In the Government Heights neighborhood on Tucson’s southeast side are President Street and Lincoln Street, both named in 1928 by Evo DeConcini, a real estate developer and one of Tucson’s most prominent citizens.

DeConcini he went on to serve in the Arizona Supreme Court and as the state’s attorney general. The federal courthouse in downtown Tucson is named for him.

Both streets honor U.S. President Abraham Lincoln, who was born in 1809 in a one-room cabin in Kentucky. The family relocated to Indiana in 1816, and Lincoln’s mother died two years later. His father wed Sarah Johnston in 1819 and in 1830, the family moved to Illinois.

In 1832, Lincoln served for a few months as captain of a company of volunteers in the Black Hawk War, but never saw any action.

He later joked that the only blood he lost in defense of his country was to mosquitoes.

From 1834 to 1842, he was a member of the Illinois Legislature as a member of the Whig Party. Meanwhile, he carried on his law studies and was admitted to the bar in 1836. In 1837, he moved to Springfield, Illinois, where he later practiced law with his partner, William H. Herndon.

In 1842, he married Mary Todd, who had attended fine schools and spoke French fluently, but had an explosive temper that led to many arguments. The couple had four boys together.

From 1847 to 1849, Lincoln served in the U.S House of Representatives and tried, without success, to abolish the slave trade in the District of Columbia. He then returned to practicing law in Springfield.

Lincoln’s strong opposition to the expansion of slavery into the territories caused him to leave the Whig Party and join the new Republican Party in 1856.

Two years later, while running for the U.S. Senate for the state of Illinois, he and his rival, Democrat Stephen Douglas, had seven debates about the morality of slavery and whether it should be allowed to spread into the territories.

Illinois was a free state, buy it had allowed slavery until the 1840s, which may have influenced Douglas’ victory.

The two faced each other again in 1860, this time for the presidency, and Lincoln prevailed.

On Dec. 20, 1860, South Carolina became the first of 11 states to secede from the Union. Early the next year, Lincoln offered command of Union forces to Col. Robert E. Lee, but he refused, as his loyalty lay with his home state of Virginia.

On April 12, 1861, Confederate forces fired on Fort Sumter at Charleston harbor, signaling the beginning of the U.S. Civil War. During the four-year conflict, the North had a huge advantage over the South, having twice the population and the majority of the nation’s industry.

But the South had the majority of the country’s best military leaders and the advantage of primarily fighting on familiar ground.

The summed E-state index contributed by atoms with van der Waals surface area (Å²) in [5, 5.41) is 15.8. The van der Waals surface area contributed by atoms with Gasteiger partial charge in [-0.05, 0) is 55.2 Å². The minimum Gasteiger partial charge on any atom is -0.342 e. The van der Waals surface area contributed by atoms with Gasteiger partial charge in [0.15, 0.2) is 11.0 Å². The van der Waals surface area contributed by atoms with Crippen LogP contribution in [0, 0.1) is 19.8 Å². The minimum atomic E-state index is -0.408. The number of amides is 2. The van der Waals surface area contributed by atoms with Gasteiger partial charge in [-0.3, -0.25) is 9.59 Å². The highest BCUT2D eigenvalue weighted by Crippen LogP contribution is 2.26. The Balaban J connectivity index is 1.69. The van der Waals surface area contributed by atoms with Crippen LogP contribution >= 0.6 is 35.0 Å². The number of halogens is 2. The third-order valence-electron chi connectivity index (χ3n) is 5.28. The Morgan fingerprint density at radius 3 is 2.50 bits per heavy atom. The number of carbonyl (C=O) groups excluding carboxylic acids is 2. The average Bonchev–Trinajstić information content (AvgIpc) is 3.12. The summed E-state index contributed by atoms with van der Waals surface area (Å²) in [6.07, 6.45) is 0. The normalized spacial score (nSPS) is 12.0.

On Jan. 1, 1863, Lincoln’s Emancipation Proclamation went into effect, freeing the slaves in the Confederacy but maintaining slavery in the Union slave states such as Kentucky and Maryland.

In Lincoln’s home state, the Illinois State Legislature issued a resolution of opposition on Jan. 7, 1863, but with little effect.

In 1864, Lincoln promoted Ulysses S. Grant to command all Union armies. Under Grant’s direction, the Union Army defeated the Confederates, and Lee surrendered on April 9, 1865. Although the war had officially ended, some Confederates fought on. Brig. Gen. Stand Watie, a Cherokee Indian, was the last Confederate general in the field to surrender, doing so on June 23, 1865.

On April 14, 1865, John Wilkes Booth, an actor and Confederate sympathizer, shot Lincoln in the back of the head while the president was at Ford’s Theatre watching a show. Lincoln died the following morning.

Note: Greenlee County, in eastern Arizona, which was cut from Graham County, was originally proposed as Lincoln County by Republicans of the Arizona Territorial Legislature.

After a heated battle, Democrats won out, and it was named Greenlee County in honor of Mason “Mace” Greenlee, the first known prospector in that area.

Sources: Special thanks to Les Roe of the Arizona Historical Museum. Interview with Dino DeConcini (son of Evo DeConcini) Evo DeConcini, “Hey! It’s Past 80!,” Sunrise Graphics Inc., 1981 William Henry Herndon, “Herndon’s Lincoln: The True Story of a Great Life,” Nabu Press, 2010 (reprint) Richard G. Williams, “Lexington, Virginia and the Civil War,” The History Press, 2013 William DeGregorio, “The Complete Book of U.S. Presidents: From George Washington to Bill Clinton,”Wings Books, 1993 Jean Harvey Baker, “Mary Todd Lincoln: A Biography,”W. W. Norton & Company, 2008 Illinois Black U.S. Census slave info: South Carolina threatens to secede in 1832: and Henry Steele Commager, “Documents of American History,” Appleton-Century-Crofts Inc., 1948 (pp. 420-421) Frank Cunningham, “General Stand Watie’s Confederate Indians,” University of Oklahoma Press, 1998 Pima County plat map MP05036; Unknown Author, “The New County Is Named Greenlee,” Arizona Daily Star, March 2, 1909; John J. Dreyfuss, “A History of Arizona’s Counties and Courthouses,” National Society of the Colonial Dames of America in the State of Arizona, 1972